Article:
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Re: [ontolog-forum] Ontology-based database integration

To: "[ontolog-forum]" <ontolog-forum@xxxxxxxxxxxxxxxx>
From: "John F. Sowa" <sowa@xxxxxxxxxxx>
Date: Sat, 10 Oct 2009 14:07:55 -0400
Message-id: <4AD0CD7B.1040907@xxxxxxxxxxx>
Kingsley,    (01)

JFS>> What we do at VivoMind is to represent everything in conceptual
 >> graphs and to index the graphs by a Cognitive Signature (TM) as
 >> they arrive.  When new graphs arrive, we compute their Cognitive
 >> Signatures, check whether we ever saw anything similar, and
 >> retrieve the previous cases.    (02)

KI> Cool, the kind of thing you can also do over a cluster of servers,
 > even if you provide SPARQL or SQL as entry points to the engine.    (03)

That's true.  The logical form (which is independent of the way
the data is organized) is fundamental.  We use graphs as a very
general representation for the logical form.    (04)

The SQL WHERE clause can be translated to a graph.  The path-based
SPARQL is a more procedural representation of what some programmer
thought was the best access path.  But that is just one programmer's
guess, and that guess might be good or bad.  We would just ignore
the guess, reconstruct the query graph from the SPARQL path, compute
the Cognitive Signature, and find the best match in the index.    (05)

KI> This is a very important point, as this is ultimately how the
 > strange DBMS void between RDBMS (schema first; column or row stores)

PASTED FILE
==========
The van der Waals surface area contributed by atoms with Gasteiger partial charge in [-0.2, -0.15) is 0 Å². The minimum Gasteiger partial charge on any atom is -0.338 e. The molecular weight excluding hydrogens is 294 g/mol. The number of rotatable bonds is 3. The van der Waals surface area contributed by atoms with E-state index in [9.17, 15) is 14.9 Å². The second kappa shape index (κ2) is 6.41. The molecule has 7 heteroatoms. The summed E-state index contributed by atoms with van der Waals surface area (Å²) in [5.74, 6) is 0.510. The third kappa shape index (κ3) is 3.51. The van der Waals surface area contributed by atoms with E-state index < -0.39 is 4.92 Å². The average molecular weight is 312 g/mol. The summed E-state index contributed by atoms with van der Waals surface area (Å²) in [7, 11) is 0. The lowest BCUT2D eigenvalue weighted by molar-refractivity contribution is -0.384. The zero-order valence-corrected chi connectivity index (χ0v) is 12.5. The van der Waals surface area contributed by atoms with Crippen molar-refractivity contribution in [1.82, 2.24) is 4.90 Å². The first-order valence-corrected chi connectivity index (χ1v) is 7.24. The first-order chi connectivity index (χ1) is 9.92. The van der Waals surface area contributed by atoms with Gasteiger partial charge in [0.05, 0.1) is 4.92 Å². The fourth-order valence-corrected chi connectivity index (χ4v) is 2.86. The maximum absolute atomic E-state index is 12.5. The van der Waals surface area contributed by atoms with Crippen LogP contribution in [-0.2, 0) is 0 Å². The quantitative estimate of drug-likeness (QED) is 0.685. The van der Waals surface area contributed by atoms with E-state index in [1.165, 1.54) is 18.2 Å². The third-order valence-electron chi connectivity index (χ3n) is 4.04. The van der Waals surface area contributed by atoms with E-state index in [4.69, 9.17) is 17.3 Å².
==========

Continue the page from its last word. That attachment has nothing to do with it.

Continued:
> and Graph Model DBs (e.g. RDF Stores) will be bridged.    (06)

In my first published paper on conceptual graphs I proposed CGs as
a notation for representing DB conceptual schemas that could also
be used as a bridge to natural language.  That was in the IBM
Journal of R & D in July 1976:    (07)

    http://www.jfsowa.com/pubs/cg1976.pdf    (08)

Ted Codd liked the general approach, and I collaborated with him
and his group around 1978 and 1979.  They used a parser I had
developed in their RENDEZVOUS project for supporting English
queries to a relational DB.  But at that time, I did not have
a suitable implementation of conceptual graphs for the semantics.    (09)

Conceptual graphs are typed, since a concept such as [Employee: Lee]
has a type field (e.g., Employee) and a referent field (e.g., Lee).
Instead of a fixed, frozen schema set up by a DB administrator,
conceptual graphs assume a base set of 'canonical' graphs, which
can be combined by 'canonical formation rules', which serve as
a kind of graph grammar.    (010)

The canonical graphs represent the type constraints defined by
an ontology, but new canonical graphs can be added as needed.
They enable the constraints of an ontology to be enforced, but
they also support dynamic extensions to the canonical graphs.    (011)

And by the way, I'm not claiming a big innovation for proposing
a dynamic conceptual schema, because a lot of people at that
time had many proposals with varying degrees of extensibility.
My major complaint is that the people who developed the SemWeb
ignored the 50 years of R & D on that and many other subjects.    (012)

John    (013)

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